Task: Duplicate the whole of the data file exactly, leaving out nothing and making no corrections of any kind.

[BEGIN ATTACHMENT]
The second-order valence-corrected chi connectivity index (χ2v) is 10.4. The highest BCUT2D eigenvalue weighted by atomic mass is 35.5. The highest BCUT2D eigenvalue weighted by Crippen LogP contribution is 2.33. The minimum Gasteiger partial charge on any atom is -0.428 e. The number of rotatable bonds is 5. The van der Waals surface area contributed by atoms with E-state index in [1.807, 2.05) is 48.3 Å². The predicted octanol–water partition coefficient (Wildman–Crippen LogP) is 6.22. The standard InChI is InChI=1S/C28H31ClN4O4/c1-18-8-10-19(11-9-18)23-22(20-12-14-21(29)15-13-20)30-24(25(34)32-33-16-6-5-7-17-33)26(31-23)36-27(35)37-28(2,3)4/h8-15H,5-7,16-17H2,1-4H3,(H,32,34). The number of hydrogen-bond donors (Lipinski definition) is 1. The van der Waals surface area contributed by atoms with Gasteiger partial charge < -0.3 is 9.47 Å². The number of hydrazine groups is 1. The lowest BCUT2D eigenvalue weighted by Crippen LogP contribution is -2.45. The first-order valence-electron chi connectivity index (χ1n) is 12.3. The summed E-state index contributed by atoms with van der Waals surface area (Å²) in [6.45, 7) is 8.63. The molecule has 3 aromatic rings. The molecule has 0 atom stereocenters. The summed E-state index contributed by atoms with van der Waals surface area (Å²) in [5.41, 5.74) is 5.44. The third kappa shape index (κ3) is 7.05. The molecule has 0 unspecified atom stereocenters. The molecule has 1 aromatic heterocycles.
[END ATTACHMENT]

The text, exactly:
The second-order valence-corrected chi connectivity index (χ2v) is 10.4. The highest BCUT2D eigenvalue weighted by atomic mass is 35.5. The highest BCUT2D eigenvalue weighted by Crippen LogP contribution is 2.33. The minimum Gasteiger partial charge on any atom is -0.428 e. The number of rotatable bonds is 5. The van der Waals surface area contributed by atoms with E-state index in [1.807, 2.05) is 48.3 Å². The predicted octanol–water partition coefficient (Wildman–Crippen LogP) is 6.22. The standard InChI is InChI=1S/C28H31ClN4O4/c1-18-8-10-19(11-9-18)23-22(20-12-14-21(29)15-13-20)30-24(25(34)32-33-16-6-5-7-17-33)26(31-23)36-27(35)37-28(2,3)4/h8-15H,5-7,16-17H2,1-4H3,(H,32,34). The number of hydrogen-bond donors (Lipinski definition) is 1. The van der Waals surface area contributed by atoms with Gasteiger partial charge < -0.3 is 9.47 Å². The number of hydrazine groups is 1. The lowest BCUT2D eigenvalue weighted by Crippen LogP contribution is -2.45. The first-order valence-electron chi connectivity index (χ1n) is 12.3. The summed E-state index contributed by atoms with van der Waals surface area (Å²) in [6.45, 7) is 8.63. The molecule has 3 aromatic rings. The molecule has 0 atom stereocenters. The summed E-state index contributed by atoms with van der Waals surface area (Å²) in [5.41, 5.74) is 5.44. The third kappa shape index (κ3) is 7.05. The molecule has 0 unspecified atom stereocenters. The molecule has 1 aromatic heterocycles.